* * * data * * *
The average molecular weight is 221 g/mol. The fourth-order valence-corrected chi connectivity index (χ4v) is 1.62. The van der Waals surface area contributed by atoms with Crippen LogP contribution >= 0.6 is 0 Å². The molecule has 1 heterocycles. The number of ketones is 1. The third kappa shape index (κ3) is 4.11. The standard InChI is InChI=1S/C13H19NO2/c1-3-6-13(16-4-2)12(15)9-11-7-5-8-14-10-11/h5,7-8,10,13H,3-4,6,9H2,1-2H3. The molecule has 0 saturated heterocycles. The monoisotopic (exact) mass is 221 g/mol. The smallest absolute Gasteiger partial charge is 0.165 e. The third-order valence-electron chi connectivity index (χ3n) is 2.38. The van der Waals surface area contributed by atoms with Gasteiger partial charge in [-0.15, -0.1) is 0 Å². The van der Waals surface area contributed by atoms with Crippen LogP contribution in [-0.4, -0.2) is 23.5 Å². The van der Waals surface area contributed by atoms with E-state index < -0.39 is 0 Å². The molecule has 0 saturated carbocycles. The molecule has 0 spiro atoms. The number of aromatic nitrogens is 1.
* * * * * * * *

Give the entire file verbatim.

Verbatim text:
The average molecular weight is 221 g/mol. The fourth-order valence-corrected chi connectivity index (χ4v) is 1.62. The van der Waals surface area contributed by atoms with Crippen LogP contribution >= 0.6 is 0 Å². The molecule has 1 heterocycles. The number of ketones is 1. The third kappa shape index (κ3) is 4.11. The standard InChI is InChI=1S/C13H19NO2/c1-3-6-13(16-4-2)12(15)9-11-7-5-8-14-10-11/h5,7-8,10,13H,3-4,6,9H2,1-2H3. The molecule has 0 saturated heterocycles. The monoisotopic (exact) mass is 221 g/mol. The smallest absolute Gasteiger partial charge is 0.165 e. The third-order valence-electron chi connectivity index (χ3n) is 2.38. The van der Waals surface area contributed by atoms with Gasteiger partial charge in [-0.15, -0.1) is 0 Å². The van der Waals surface area contributed by atoms with Crippen LogP contribution in [-0.4, -0.2) is 23.5 Å². The van der Waals surface area contributed by atoms with E-state index < -0.39 is 0 Å². The molecule has 0 saturated carbocycles. The molecule has 0 spiro atoms. The number of aromatic nitrogens is 1.